Non-Surgical Treatment

Non-surgical treatment options for prolapse


Pelvic muscle exercises (PME)

Also known as Kegel's exercises, they strengthen the support of the pelvic organs and are most commonly used to treat stress urinary incontinence. PME techniques are also useful in prolapse prevention. Once the symptoms of prolapse are severe, however, these exercises are of little benefit.


A device worn in the vagina like a diaphragm. Pessaries are used to support the vagina, bladder, rectum and uterus as necessary. They come in a variety of shapes and sizes, so a doctor or nurse must fit them.

Non-surgical treatment options for urinary incontinence


Pelvic muscle exercises (PME)

Also known as Kegel exercises, PME techniques are an effective treatment option for stress incontinence. Most women require guidance from a medical professional to learn how to contract the pelvic floor muscles correctly.


This term refers to a variety of techniques that teach patients bladder and pelvic muscle control by giving positive feedback when the patient performs the desired action. This feedback can be from an electronic device or directly from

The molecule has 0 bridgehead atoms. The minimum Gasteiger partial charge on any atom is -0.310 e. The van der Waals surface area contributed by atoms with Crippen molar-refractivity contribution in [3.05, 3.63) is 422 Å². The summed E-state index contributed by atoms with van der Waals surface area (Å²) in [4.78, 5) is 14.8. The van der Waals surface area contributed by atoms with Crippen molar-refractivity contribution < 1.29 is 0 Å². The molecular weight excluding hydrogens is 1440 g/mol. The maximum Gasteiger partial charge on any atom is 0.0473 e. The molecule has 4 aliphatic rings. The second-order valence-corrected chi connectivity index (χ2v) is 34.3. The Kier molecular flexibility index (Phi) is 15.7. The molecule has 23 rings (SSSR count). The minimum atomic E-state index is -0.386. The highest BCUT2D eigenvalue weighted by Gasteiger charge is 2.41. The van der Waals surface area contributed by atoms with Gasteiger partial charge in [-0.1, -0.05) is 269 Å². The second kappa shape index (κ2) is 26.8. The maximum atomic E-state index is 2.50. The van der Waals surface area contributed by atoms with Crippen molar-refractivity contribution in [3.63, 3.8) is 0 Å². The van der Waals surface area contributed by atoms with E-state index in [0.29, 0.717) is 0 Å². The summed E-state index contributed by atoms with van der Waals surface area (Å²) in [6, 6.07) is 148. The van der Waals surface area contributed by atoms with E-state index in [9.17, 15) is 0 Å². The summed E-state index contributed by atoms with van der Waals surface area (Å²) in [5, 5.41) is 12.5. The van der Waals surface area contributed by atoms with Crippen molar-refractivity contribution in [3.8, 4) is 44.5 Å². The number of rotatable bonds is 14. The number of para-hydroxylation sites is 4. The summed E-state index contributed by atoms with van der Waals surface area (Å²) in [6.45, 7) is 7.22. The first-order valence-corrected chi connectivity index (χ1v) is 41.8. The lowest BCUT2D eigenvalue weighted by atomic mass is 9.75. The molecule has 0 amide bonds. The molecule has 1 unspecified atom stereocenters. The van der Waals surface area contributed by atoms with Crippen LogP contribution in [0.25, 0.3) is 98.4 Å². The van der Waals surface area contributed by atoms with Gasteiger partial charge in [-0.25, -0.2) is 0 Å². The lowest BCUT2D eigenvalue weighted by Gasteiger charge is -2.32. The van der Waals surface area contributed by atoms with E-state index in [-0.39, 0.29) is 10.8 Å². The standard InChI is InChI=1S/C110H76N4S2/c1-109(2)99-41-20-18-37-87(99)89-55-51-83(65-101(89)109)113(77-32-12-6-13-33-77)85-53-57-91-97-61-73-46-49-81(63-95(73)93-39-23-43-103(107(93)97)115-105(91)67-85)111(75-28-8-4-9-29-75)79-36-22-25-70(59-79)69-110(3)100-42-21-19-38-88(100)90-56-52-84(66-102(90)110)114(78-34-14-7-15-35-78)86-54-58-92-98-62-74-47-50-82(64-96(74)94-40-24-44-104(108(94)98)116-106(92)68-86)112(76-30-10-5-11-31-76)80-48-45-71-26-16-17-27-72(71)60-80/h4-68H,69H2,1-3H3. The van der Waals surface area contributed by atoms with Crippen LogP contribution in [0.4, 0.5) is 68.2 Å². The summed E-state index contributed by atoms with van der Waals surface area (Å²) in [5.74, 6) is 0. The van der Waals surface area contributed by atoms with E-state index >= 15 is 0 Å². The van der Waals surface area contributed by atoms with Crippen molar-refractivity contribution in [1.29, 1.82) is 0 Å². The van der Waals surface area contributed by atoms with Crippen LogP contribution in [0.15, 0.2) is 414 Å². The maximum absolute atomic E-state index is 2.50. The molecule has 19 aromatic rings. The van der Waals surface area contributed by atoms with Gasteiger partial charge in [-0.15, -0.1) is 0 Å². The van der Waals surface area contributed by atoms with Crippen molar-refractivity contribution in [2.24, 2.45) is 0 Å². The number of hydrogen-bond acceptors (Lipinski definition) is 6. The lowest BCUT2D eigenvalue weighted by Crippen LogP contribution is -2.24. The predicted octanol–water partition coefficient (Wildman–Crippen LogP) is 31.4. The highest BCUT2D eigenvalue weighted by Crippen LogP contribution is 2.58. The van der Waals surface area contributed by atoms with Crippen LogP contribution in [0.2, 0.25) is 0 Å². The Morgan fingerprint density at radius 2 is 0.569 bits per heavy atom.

health professional.

Bladder training

This treatment for urge incontinence involves teaching a patient to urinate according to a timetable rather than an urge to do so. Gradually, the scheduled time between trips to the bathroom is increased as the patient's bladder control improves.

The bladder diet

This is a list of dietary irritants to the bladder. Avoiding the items on this list can greatly improve such bladder symptoms as frequency and urgency.


There are a number of drugs that are used in the treatment of urge incontinence. Four commonly prescribed drugs are Detrol, Ditropan XL, Oxytrol patch,
and Sanctura.

Occlusive devices

Several types of pessaries are available that are designed specifically for the treatment of stress incontinence. These are especially useful for women who leak urine during specific activities, such as exercise. There is also a new device that fits in the urethra and acts like a plug. This device is called FemSoftTM.

Pelvic floor electrical stimulation (PFES)

Vaginal or anal probes that deliver electrical current to the pelvic floor may be useful in the treatment of urge and mixed incontinence.